As a commercial farm of nearly half a million birds in Western Russia has tested positive for AI, Countryside has a reminder for poultry keepers - and the public - on how to spot avian influenza, what to do if you suspect it and measures to prevent it.
As we are approaching the autumn migration season, the risk of infection to poultry in the UK will start to increase. Advice from Defra (the government's Department for Environment, Food and Rural Affairs) is for all poultry keepers (regardless of the number of birds per flock) to familiarise themselves with government guidance on good biosecurity and how to report suspicion of disease appropriately.
We've summarised the key information from www.gov.uk for you here:
To ensure good biosecurity, all poultry keepers should:
- minimise movement in and out of bird enclosures
- clean footwear before and after visiting birds, using a Defra approved disinfectant at entrances and exits
- clean and disinfect vehicles and equipment that have come into contact with poultry
- keep areas where birds live clean and tidy, and regularly disinfect hard surfaces such as paths and walkways
- humanely control rats and mice
- place birds’ food and water in fully enclosed areas protected from wild birds, and remove any spilled feed regularly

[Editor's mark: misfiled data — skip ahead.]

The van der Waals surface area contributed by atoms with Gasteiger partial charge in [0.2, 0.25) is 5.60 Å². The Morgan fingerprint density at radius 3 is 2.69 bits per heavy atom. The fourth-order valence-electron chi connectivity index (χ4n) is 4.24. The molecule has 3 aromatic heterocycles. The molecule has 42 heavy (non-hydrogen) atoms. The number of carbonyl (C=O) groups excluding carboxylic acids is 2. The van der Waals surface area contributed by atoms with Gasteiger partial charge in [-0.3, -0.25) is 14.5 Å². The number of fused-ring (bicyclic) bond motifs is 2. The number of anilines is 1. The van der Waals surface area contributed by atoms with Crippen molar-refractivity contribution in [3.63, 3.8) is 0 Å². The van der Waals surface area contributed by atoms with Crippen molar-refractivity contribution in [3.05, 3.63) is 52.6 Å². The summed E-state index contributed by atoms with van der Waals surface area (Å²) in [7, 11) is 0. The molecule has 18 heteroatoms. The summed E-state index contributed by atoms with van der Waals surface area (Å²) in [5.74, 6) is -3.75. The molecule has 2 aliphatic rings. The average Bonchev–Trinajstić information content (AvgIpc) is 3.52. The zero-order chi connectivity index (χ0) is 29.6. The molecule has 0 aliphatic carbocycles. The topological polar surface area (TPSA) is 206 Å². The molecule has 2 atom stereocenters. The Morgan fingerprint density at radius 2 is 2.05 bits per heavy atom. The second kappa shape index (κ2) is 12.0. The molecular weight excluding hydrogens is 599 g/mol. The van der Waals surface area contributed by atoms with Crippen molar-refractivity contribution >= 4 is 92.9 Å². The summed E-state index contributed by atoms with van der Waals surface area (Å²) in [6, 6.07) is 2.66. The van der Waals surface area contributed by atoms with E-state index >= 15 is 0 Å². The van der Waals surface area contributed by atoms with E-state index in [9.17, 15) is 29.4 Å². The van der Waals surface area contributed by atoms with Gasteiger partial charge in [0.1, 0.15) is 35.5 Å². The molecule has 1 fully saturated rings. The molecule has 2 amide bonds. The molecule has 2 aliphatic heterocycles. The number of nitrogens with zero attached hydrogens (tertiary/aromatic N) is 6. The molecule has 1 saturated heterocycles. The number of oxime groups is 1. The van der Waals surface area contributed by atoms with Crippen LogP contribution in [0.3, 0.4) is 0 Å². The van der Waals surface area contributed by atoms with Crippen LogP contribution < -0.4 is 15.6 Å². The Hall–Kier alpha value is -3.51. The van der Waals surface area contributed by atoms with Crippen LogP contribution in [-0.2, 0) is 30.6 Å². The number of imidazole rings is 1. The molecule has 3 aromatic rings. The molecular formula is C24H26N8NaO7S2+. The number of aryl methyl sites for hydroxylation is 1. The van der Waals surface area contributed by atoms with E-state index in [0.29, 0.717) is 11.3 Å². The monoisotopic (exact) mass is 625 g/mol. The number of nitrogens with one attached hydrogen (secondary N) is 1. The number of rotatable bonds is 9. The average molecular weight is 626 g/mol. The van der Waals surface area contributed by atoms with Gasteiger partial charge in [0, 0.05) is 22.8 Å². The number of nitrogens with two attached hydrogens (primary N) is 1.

- keep birds separate from wildlife and wild waterfowl by putting suitable fencing around outdoor areas they access
- keep a close watch on birds for any signs of disease and report any very sick birds or unexplained deaths to your vet
Simple advice for people keeping just a few birds is available in this poster. If you keep poultry, print this and keep it handy, or put a copy on your noticeboard.
How to spot avian influenza
There are 2 types of avian influenza.
Highly pathogenic avian influenza (HPAI) is the more serious type. It is often fatal in birds. The main clinical signs of HPAI in birds are:
- swollen head
- blue discolouration of neck and throat
- loss of appetite
- respiratory distress such as gaping beak, coughing, sneezing, gurgling, rattling
- fewer eggs laid
- increased mortality
Clinical signs can vary between species of bird and some species (for example ducks and geese) may show minimal clinical signs.
Low pathogenic avian influenza (LPAI) is usually less serious. It can cause mild breathing problems, but affected birds will not always show clear signs of infection.
The severity of LPAI depends on the type of bird and whether it has any other illnesses.
Anyone who keeps poultry must keep a close watch on them for any signs of disease, and must seek prompt advice from their vet if they have any concerns.
What to do if you find dead wild birds
It's important that members of the public remain vigilant and report via the Defra helpline - 03459 33 55 77 - findings of dead wild birds where there are three or more of wild ducks, wild geese, swans, gulls, or single birds of prey or where there are more than five birds of any other species found dead in the same location.